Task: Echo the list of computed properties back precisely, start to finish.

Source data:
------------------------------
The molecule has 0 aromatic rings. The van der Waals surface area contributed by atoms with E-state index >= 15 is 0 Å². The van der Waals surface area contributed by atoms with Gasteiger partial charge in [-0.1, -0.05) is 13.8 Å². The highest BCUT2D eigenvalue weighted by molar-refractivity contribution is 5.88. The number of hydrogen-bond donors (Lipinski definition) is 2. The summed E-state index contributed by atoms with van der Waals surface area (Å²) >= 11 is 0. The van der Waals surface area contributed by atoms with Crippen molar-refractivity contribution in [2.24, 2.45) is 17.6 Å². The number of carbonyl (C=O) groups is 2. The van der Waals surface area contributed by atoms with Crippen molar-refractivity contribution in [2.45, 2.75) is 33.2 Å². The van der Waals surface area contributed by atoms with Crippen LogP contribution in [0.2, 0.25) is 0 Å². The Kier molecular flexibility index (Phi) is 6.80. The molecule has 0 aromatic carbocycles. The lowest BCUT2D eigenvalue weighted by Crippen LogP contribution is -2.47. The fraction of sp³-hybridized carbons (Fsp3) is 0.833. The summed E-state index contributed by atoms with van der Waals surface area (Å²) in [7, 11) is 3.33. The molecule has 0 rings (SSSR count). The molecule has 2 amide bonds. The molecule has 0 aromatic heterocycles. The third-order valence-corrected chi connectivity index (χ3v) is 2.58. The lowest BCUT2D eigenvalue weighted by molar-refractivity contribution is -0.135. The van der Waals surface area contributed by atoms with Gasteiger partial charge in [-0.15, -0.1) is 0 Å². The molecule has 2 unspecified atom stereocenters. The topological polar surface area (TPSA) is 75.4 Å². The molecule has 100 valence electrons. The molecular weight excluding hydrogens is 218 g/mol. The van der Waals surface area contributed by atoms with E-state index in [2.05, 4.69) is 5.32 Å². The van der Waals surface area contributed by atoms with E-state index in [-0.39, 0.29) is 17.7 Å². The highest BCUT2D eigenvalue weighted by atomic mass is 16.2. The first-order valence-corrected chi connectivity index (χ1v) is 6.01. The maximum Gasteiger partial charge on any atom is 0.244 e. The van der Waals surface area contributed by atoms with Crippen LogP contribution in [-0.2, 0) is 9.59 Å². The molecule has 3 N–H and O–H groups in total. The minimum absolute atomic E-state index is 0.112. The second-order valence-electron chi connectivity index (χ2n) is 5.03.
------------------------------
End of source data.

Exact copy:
The molecule has 0 aromatic rings. The van der Waals surface area contributed by atoms with E-state index >= 15 is 0 Å². The van der Waals surface area contributed by atoms with Gasteiger partial charge in [-0.1, -0.05) is 13.8 Å². The highest BCUT2D eigenvalue weighted by molar-refractivity contribution is 5.88. The number of hydrogen-bond donors (Lipinski definition) is 2. The summed E-state index contributed by atoms with van der Waals surface area (Å²) >= 11 is 0. The van der Waals surface area contributed by atoms with Crippen molar-refractivity contribution in [2.24, 2.45) is 17.6 Å². The number of carbonyl (C=O) groups is 2. The van der Waals surface area contributed by atoms with Crippen molar-refractivity contribution in [2.45, 2.75) is 33.2 Å². The van der Waals surface area contributed by atoms with Crippen LogP contribution in [0.2, 0.25) is 0 Å². The Kier molecular flexibility index (Phi) is 6.80. The molecule has 0 aromatic carbocycles. The lowest BCUT2D eigenvalue weighted by Crippen LogP contribution is -2.47. The fraction of sp³-hybridized carbons (Fsp3) is 0.833. The summed E-state index contributed by atoms with van der Waals surface area (Å²) in [7, 11) is 3.33. The molecule has 0 rings (SSSR count). The molecule has 2 amide bonds. The molecule has 0 aromatic heterocycles. The third-order valence-corrected chi connectivity index (χ3v) is 2.58. The lowest BCUT2D eigenvalue weighted by molar-refractivity contribution is -0.135. The van der Waals surface area contributed by atoms with Gasteiger partial charge in [-0.15, -0.1) is 0 Å². The molecule has 2 unspecified atom stereocenters. The topological polar surface area (TPSA) is 75.4 Å². The molecule has 100 valence electrons. The molecular weight excluding hydrogens is 218 g/mol. The van der Waals surface area contributed by atoms with E-state index in [2.05, 4.69) is 5.32 Å². The van der Waals surface area contributed by atoms with E-state index in [-0.39, 0.29) is 17.7 Å². The highest BCUT2D eigenvalue weighted by atomic mass is 16.2. The first-order valence-corrected chi connectivity index (χ1v) is 6.01. The maximum Gasteiger partial charge on any atom is 0.244 e. The van der Waals surface area contributed by atoms with Crippen LogP contribution in [-0.2, 0) is 9.59 Å². The molecule has 3 N–H and O–H groups in total. The minimum absolute atomic E-state index is 0.112. The second-order valence-electron chi connectivity index (χ2n) is 5.03.